For all of you American TV reality show Amazing Race fans, a leg of the 2006 season with that episode ending at the Olympic Stadium Tower. It has also hosted many concerts featuring Michael Jackson, U2, Madonna, Bon Jovi, Bruce Springsteen, and most recently One Direction. The stadium is scheduled for another major renovation that will close it starting in 2016 and hopefully reopening in 2019.

Our last visit in Helsinki was the Sibelius Monument and Park. This park is dedicated to the Finnish composer Jean Sibelius (1865-1957). The monument was sculpted by Finnish artist Eila Hiltunen entitled, Passio Musicae, and was unveiled in 1967 amid many lively debates about the merits and flaws of abstract art. The monument consists of more than 600 steel pipes welded together in a wave-like-pattern. The intent was to abstractly capture the essence of Sibelius’ music. A smaller version of this monument is located at the UESCO headquarters in Paris. There is also a conceptually similar work located on the grounds of the U.N. headquarters in New York City.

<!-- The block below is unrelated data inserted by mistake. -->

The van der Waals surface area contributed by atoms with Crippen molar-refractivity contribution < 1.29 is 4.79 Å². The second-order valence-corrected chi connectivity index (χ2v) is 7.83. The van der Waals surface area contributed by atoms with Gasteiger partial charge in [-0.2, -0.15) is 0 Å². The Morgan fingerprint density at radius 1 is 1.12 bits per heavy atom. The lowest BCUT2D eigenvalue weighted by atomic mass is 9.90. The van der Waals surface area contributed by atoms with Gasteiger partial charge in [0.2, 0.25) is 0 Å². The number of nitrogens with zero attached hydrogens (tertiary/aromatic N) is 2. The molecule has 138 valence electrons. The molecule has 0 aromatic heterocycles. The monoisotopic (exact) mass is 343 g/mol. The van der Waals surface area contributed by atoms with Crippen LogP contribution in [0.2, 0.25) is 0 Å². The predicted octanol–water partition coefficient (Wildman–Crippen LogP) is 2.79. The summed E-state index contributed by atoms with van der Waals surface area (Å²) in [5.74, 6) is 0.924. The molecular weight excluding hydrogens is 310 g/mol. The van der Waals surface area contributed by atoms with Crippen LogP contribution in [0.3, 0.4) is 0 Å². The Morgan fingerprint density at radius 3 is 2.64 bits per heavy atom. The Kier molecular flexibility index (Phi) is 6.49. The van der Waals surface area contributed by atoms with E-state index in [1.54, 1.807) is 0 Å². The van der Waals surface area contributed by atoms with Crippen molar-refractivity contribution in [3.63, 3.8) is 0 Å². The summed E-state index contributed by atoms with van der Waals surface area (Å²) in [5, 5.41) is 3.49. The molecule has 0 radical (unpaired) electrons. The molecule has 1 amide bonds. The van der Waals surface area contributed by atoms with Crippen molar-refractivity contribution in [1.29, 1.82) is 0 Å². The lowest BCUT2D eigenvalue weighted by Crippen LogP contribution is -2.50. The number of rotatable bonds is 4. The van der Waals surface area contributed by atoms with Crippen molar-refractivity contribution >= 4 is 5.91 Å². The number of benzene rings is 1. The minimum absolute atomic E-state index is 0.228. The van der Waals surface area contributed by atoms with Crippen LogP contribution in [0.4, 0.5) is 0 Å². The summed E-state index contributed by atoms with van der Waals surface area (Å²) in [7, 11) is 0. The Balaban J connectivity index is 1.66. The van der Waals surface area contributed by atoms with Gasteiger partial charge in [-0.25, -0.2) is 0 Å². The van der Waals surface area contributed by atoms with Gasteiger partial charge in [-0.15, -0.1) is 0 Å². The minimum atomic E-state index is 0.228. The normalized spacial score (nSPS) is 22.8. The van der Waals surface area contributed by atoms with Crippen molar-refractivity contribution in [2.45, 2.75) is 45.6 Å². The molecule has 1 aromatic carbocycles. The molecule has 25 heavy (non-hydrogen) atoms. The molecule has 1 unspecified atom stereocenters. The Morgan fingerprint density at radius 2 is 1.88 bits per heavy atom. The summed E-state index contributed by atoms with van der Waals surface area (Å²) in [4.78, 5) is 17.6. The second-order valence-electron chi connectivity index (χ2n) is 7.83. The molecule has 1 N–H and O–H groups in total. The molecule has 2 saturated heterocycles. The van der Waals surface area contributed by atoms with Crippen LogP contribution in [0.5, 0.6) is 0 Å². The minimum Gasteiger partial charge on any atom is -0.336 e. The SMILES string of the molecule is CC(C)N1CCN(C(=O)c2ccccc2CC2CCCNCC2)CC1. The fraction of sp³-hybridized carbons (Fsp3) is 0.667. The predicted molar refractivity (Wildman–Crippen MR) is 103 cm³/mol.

The second sculpture was a direct nod to Sibelius himself.

Sibelius Monument

Sibelius Monument

We returned to the ship, and had lunch in the Horizons Bistro. I was staying in Copenhagen for 6 days after the cruise (more on that later), so I needed to do some laundry. This ship actually had a laundry room on each floor. Dianne and I both started some packing to get a head start on getting stuff we wouldn’t need again out of the way.

Tonight was our last formal night, so we got dressed up again and went back to the Symphony Dining Room and our team for dinner. My dinner consisted of:

Pellegrino and Amarone della Valpolicello, 2011
Chilled Apple Soup
Ravioli with Mushrooms
Beef Wellington with Veggies and Potatoes
Chocolate and Pistachio Crème Brûlée
After dinner, we attended the show in the Princess Theatre entitled “Fiero”, featuring the Regal singers and dancers. We then finished our evening enjoying Rhapsody in the Piazza while sipping our Frangelico® and sambucca on the rocks before bedtime.

We have our last stop in Stockholm, Sweden tomorrow…